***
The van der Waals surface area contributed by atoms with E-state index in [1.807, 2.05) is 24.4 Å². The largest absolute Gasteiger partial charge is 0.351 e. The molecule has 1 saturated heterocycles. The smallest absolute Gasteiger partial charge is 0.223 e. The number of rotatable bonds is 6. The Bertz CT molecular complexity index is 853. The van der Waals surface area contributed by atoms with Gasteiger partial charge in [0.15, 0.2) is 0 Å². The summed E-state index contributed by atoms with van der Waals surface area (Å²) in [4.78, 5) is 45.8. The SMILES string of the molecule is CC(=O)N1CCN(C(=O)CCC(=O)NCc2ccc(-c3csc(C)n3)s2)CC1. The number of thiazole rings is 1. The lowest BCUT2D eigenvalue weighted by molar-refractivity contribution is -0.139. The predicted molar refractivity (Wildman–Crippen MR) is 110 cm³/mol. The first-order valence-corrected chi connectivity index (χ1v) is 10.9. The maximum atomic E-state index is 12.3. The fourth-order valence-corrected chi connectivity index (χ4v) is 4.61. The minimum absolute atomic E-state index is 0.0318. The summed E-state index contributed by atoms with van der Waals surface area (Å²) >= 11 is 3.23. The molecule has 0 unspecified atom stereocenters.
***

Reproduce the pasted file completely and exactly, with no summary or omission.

The van der Waals surface area contributed by atoms with E-state index in [1.807, 2.05) is 24.4 Å². The largest absolute Gasteiger partial charge is 0.351 e. The molecule has 1 saturated heterocycles. The smallest absolute Gasteiger partial charge is 0.223 e. The number of rotatable bonds is 6. The Bertz CT molecular complexity index is 853. The van der Waals surface area contributed by atoms with Gasteiger partial charge in [0.15, 0.2) is 0 Å². The summed E-state index contributed by atoms with van der Waals surface area (Å²) in [4.78, 5) is 45.8. The SMILES string of the molecule is CC(=O)N1CCN(C(=O)CCC(=O)NCc2ccc(-c3csc(C)n3)s2)CC1. The number of thiazole rings is 1. The lowest BCUT2D eigenvalue weighted by molar-refractivity contribution is -0.139. The predicted molar refractivity (Wildman–Crippen MR) is 110 cm³/mol. The first-order valence-corrected chi connectivity index (χ1v) is 10.9. The maximum atomic E-state index is 12.3. The fourth-order valence-corrected chi connectivity index (χ4v) is 4.61. The minimum absolute atomic E-state index is 0.0318. The summed E-state index contributed by atoms with van der Waals surface area (Å²) >= 11 is 3.23. The molecule has 0 unspecified atom stereocenters.